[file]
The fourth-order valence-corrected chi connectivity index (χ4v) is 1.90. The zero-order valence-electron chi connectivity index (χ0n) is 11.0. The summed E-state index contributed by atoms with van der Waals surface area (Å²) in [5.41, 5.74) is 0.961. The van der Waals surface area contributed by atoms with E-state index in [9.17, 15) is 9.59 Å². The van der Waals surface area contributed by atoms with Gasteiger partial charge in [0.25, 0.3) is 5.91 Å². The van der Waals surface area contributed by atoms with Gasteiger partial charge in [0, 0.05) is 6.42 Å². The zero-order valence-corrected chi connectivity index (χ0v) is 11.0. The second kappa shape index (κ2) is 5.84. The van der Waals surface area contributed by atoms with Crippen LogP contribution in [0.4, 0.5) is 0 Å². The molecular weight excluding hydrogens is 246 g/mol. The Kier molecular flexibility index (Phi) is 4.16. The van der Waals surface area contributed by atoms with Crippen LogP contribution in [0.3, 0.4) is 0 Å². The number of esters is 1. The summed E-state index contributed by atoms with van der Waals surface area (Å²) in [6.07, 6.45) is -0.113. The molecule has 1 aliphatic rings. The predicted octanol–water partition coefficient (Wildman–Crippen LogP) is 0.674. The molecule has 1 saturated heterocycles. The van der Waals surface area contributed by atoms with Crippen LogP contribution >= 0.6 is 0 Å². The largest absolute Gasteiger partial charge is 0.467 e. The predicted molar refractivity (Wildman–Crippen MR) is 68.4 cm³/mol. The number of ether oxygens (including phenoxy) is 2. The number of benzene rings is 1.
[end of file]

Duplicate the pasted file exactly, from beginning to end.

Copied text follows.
The fourth-order valence-corrected chi connectivity index (χ4v) is 1.90. The zero-order valence-electron chi connectivity index (χ0n) is 11.0. The summed E-state index contributed by atoms with van der Waals surface area (Å²) in [5.41, 5.74) is 0.961. The van der Waals surface area contributed by atoms with E-state index in [9.17, 15) is 9.59 Å². The van der Waals surface area contributed by atoms with Gasteiger partial charge in [0.25, 0.3) is 5.91 Å². The van der Waals surface area contributed by atoms with Gasteiger partial charge in [0, 0.05) is 6.42 Å². The zero-order valence-corrected chi connectivity index (χ0v) is 11.0. The second kappa shape index (κ2) is 5.84. The van der Waals surface area contributed by atoms with Crippen LogP contribution in [0.4, 0.5) is 0 Å². The molecular weight excluding hydrogens is 246 g/mol. The Kier molecular flexibility index (Phi) is 4.16. The van der Waals surface area contributed by atoms with Crippen LogP contribution in [0.3, 0.4) is 0 Å². The number of esters is 1. The summed E-state index contributed by atoms with van der Waals surface area (Å²) in [6.07, 6.45) is -0.113. The molecule has 1 aliphatic rings. The predicted octanol–water partition coefficient (Wildman–Crippen LogP) is 0.674. The molecule has 1 saturated heterocycles. The van der Waals surface area contributed by atoms with Crippen LogP contribution >= 0.6 is 0 Å². The largest absolute Gasteiger partial charge is 0.467 e. The predicted molar refractivity (Wildman–Crippen MR) is 68.4 cm³/mol. The number of ether oxygens (including phenoxy) is 2. The number of benzene rings is 1.